• FIG. 12A is a schematic illustration showing the connection between address of records and contact addresses in the location service database of illustrative embodiments of the present invention;
  • FIGS. 12B and 12C illustrate alternative sites for the location service database in accordance with illustrative embodiments of the present invention;
  • FIG. 13 illustrates an address of record hash table in accordance with the illustrative embodiments of the present invention;
  • FIG. 14 is an example SIP message trace for normal registrations performed by illustrative embodiments of the SIP Registrar of the present invention;
  • FIG. 15 is an example of a SIP message trace for performing normal deregistrations in accordance with illustrative embodiments of the present invention;
  • FIG. 16 is an example of a SIP message trace for performing registration querying in accordance with illustrative embodiments of the present invention;
  • FIG. 17 is an example of a SIP message trace for performing registration modifications in accordance with illustrative embodiments of the present invention;
  • FIG. 18 is an illustrative SIP message trace for performing registrations with multiple contacts in accordance with illustrative embodiments of the present invention;
  • FIG. 19 is an example of a SIP message trace for performing third party registrations in accordance with illustrative embodiments of the present invention; and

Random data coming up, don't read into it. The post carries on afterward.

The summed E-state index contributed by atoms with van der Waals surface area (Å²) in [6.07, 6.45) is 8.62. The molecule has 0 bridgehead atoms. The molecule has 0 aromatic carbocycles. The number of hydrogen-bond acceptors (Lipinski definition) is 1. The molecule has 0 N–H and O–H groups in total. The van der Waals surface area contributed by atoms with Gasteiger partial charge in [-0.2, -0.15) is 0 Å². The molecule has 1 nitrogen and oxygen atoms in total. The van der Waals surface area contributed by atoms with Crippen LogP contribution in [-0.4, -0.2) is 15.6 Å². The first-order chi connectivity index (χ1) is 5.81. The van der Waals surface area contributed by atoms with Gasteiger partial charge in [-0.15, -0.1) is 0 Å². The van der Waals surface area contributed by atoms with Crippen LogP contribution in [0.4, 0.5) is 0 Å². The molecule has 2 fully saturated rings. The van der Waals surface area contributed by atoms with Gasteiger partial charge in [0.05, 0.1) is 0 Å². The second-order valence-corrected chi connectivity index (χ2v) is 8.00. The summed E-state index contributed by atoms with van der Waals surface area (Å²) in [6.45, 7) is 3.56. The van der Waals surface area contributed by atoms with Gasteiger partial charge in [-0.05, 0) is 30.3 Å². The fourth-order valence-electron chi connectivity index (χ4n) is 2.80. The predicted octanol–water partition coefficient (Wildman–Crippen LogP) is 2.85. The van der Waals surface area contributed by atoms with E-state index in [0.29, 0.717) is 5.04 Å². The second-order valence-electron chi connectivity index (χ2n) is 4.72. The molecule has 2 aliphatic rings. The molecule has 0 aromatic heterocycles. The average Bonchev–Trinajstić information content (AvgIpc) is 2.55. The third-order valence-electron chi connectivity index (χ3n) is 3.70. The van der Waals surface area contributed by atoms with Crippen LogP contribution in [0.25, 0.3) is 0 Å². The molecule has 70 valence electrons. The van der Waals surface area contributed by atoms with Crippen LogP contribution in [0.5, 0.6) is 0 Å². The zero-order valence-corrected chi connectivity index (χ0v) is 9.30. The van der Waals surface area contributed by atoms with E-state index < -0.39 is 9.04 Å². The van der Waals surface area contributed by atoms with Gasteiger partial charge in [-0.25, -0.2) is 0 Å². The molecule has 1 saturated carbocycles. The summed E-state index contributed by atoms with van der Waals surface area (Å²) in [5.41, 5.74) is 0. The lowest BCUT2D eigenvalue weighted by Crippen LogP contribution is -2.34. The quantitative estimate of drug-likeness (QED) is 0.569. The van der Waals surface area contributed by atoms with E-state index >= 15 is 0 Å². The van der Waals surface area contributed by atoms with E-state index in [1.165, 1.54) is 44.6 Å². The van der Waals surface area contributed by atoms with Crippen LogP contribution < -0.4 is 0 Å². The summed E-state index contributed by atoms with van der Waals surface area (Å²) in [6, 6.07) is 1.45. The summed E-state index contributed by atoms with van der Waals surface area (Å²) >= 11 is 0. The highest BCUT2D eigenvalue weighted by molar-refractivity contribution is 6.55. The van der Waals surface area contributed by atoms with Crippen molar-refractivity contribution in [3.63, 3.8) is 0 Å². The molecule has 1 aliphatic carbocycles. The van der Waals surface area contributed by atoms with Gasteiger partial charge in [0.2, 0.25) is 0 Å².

• FIG. 20 is an example of a SIP message trace for performing registration of nonadjacent contacts in accordance with RFC 3327 in accordance with illustrative embodiments of the present invention.
  • DETAILED DESCRIPTION OF AN ILLUSTRATIVE EMBODIMENT
  • SIP Network Environment
  • A SIP based network is comprised of primarily of two kinds of entities, namely user agents, and proxy servers. The Open SIP Protocol Stack of the present invention can be used in each of these entities. For purposes of a complete description, an illustrative environment in which the Open SIP Protocol Stack and associated database of the present invention can be employed is illustrated in FIG. 1. It should be understood, however, that the Open SIP Protocol Stack of the present invention and associated database can be used in many different types of entities in networks having a wide variety of architectures, and the invention is not limited to the network illustrated in FIG. 1.
  • FIG. 1 is a schematic block diagram of a SIP-based 3GPP network environment 100 that includes a home network 102 within which a number of components are communicating using SIP as the signaling protocol for Internet communications. The home network 102 may include a SIP application server 104 which may be comprised of a converged services platform 106 which is controlled by a host 108 using application program interface (API) messaging. Another SIP application server 110 communicates directly with a SIP proxy server for Service-Call Session Control Function (S-CSCF) 112. The protocol by which both SIP application server 106 and SIP application server 110 communicate with the S-CSCF 112 is the SIP protocol. A gateway 114 provides an interface between the PSTN 116 for any calls that are coupled to a user using a traditional PSTN telephone unit.